Thirty-ninth annual exhibition of the B.C.
Society of Fine Arts at
the Gallery, opened Monday by Mayor Thompson, is undoubtedly one
of the finest displays by this leading professional artist organization.
The show, occupying entire main floor of the Gallery, lasts until May 2.
A lively spirit runs through most of the display, with great variety of
expression and many points of view. As a whole, and excepting a few
distinctly inferior works, one feels that the creative impulse has
been active during the past year among these experienced painters
of the province. Most of the Society's artists, and guest artists,
have not been content to repeat former successes.
While the methods of expression are various, from the abstract to
the representative, the general tendency towards art of our times
is pronounced. In other words modern art, with its modifications
and transitions from older styles, is no longer on the defensive
but is much favored and has apparently strongly influenced many of
the leading painters in the west.
TAKE HIS WORD
In the pronounced swing to the left we find of course
Lawren Harris, with his purely
non-objective "Variations on a Theme" and two remarkable canvases by
B.C. Binning, dealing in an abstract way
with ships and indicating that this younger artist has definitely won
his spurs among the most compelling abstractionists of North America.
In the same field of expression but using richer and more violent
colours are Joe Plaskett,
Lionel Thomas, and
Stanley Brunst. Mr. Plaskett calls one of
his canvases "The Bridge, New Westminster" and most observers, while
probably moved by his composition of rich colors, will be obliged to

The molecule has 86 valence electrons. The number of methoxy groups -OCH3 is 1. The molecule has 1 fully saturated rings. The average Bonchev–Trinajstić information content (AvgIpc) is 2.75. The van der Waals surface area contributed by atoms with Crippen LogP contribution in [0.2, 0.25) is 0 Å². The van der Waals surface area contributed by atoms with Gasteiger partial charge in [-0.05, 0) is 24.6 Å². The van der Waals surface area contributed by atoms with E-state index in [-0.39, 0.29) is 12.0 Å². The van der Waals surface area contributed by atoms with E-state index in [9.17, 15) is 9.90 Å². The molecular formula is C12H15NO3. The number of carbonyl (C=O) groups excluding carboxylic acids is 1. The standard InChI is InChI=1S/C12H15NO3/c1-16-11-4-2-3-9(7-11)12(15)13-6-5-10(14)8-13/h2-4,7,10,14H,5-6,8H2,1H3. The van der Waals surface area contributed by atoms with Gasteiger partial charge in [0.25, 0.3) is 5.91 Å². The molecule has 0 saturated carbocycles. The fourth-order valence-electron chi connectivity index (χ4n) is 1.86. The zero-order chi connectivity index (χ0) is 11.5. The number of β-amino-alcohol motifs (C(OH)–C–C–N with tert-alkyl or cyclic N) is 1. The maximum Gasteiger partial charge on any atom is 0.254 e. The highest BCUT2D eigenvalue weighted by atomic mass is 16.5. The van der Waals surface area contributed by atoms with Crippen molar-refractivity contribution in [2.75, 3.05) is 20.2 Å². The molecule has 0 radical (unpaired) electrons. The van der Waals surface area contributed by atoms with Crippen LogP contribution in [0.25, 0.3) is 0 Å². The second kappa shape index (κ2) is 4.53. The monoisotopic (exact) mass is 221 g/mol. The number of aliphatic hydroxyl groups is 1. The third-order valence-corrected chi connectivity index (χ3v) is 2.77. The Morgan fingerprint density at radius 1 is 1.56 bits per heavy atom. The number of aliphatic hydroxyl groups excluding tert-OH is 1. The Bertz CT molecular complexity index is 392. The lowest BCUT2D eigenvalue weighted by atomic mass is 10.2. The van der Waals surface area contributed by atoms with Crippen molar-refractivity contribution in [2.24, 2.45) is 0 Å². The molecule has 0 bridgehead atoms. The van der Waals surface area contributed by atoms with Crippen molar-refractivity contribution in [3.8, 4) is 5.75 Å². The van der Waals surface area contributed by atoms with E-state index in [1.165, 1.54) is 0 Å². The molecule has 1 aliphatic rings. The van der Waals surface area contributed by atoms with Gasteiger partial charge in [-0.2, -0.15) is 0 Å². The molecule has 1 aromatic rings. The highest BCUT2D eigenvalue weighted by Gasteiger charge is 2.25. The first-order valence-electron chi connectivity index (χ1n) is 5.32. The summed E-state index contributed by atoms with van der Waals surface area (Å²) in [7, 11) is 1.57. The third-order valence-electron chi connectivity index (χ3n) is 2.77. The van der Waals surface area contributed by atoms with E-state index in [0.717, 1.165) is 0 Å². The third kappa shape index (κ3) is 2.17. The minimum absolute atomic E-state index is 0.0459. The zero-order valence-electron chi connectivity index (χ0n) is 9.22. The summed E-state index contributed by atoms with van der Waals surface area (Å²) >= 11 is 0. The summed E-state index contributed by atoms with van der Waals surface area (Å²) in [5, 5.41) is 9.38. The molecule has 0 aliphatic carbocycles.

accept the artist's word in regard to the title, perhaps deeming it
of secondary importance.
In the more representational school W.P. Weston,
ARCA, refusing to rest on past laurels, show five large paintings into
all of which he has injected a fresh note. Especially fine in rhythmic
movement are his logs on Kew Beach and a majestic view of Anvil Island.
Mildred Valley Thornton's Indian dance,
with a telling native design in the upper part of the canvass (sic),
is easily her best picture. She has entered with much liveliness into
free interpretation of her subject matter.
All of the contributions by Dorothy Bell,
especially her fine "Point Grey ("Street", Ed.) in Winter" show a stride ahead in
this artist's work. Paul Rand's large picture
"Timbermen" is likewise an improvement and the best in his series of
pictures showing men at work in mines.
To attempt to discuss all the worthwhile oil paintings among the
eighty-one exhibits in this medium would be an impossible task
without going into considerable length. However, one can not omit
mentioning the sensitive pictures of mountain scenery by
Bess Harris, the forthright affirmatively
painted oils by Helen West and pictures by
Leon Manuel, and
Another visit to the Gallery is necessary to appreciate the numerous
fine watercolors, pastels, graphic arts and sculpture included in this
unusually impressive display by British Columbia artists.